As shown by the facts in the Hsu case itself, the court's reconciliation yielded this rule: A “ ‘simple unqualified win’ ” (on the contract, of course) takes a case out of the discretion clause and puts it into the entitlement clause. (See Hsu, supra, 9 Cal.4th at p. 876–877.4 ) That was clearly the case in Hsu, where the erstwhile sellers had obtained such a win.
The Hsu court, however, left the distance between, on the one extreme, a “simple unqualified win” entitling the winner to fees—and, on the other, a split decision, clearly leaving no party entitled to fees—unexplored. The relevant language, however, is worth cataloging:
On the split decision (no entitlement) end, the court's phrases were: “so equivocal” (Hsu, supra, 9 Cal.4th at p. 874), “mixed result” (id. at p. 875), “opposing litigants could each legitimately claim some success in the litigation,” (ibid.), and “ ‘ostensibly prevailing party receives only a part of the relief sought’ ” (ibid.).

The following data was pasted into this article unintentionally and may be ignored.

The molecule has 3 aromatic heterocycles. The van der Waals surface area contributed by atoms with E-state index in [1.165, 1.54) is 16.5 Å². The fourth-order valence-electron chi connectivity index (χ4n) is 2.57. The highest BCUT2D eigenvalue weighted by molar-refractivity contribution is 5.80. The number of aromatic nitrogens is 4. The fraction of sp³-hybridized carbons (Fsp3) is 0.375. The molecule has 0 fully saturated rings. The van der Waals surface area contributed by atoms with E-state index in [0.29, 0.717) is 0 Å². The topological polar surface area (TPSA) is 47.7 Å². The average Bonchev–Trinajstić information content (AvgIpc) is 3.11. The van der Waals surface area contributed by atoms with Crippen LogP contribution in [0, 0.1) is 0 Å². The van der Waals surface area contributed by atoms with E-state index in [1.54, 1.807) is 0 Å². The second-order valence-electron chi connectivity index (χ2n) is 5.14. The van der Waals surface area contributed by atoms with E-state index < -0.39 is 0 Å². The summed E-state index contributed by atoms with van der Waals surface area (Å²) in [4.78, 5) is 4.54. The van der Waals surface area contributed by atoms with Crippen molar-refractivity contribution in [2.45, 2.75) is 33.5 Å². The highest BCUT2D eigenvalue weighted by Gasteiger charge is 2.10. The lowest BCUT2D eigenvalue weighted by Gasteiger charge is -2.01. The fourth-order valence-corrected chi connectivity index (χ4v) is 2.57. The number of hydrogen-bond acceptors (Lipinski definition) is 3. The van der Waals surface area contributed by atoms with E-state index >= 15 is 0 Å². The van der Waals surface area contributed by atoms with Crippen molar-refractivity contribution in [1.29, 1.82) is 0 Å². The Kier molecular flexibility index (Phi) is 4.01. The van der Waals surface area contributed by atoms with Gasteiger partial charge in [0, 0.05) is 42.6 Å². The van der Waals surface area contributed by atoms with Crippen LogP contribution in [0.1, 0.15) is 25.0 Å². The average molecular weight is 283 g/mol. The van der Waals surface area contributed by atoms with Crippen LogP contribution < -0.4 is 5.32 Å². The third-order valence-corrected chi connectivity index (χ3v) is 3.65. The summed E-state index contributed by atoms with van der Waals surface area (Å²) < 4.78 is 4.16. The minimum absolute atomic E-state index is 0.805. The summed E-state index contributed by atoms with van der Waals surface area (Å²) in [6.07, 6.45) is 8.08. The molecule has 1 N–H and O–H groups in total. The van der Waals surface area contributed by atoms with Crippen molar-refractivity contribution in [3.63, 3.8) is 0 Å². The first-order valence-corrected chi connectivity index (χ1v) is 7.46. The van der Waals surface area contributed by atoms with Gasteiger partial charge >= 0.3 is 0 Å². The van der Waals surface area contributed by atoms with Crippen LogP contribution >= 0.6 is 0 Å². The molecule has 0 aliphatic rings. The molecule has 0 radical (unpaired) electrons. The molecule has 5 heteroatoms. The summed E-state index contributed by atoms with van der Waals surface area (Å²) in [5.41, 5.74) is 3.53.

On the simple unqualified win (entitlement) end, the formulations were: “not mixed” (Hsu, supra, 9 Cal.4th at pp. 875–876, italics in original), “purely good news for one party and bad news for the other” (id. at p. 876), obtaining “all relief requested” (ibid. at p. 876), and “litigation success is not fairly disputable” (ibid ).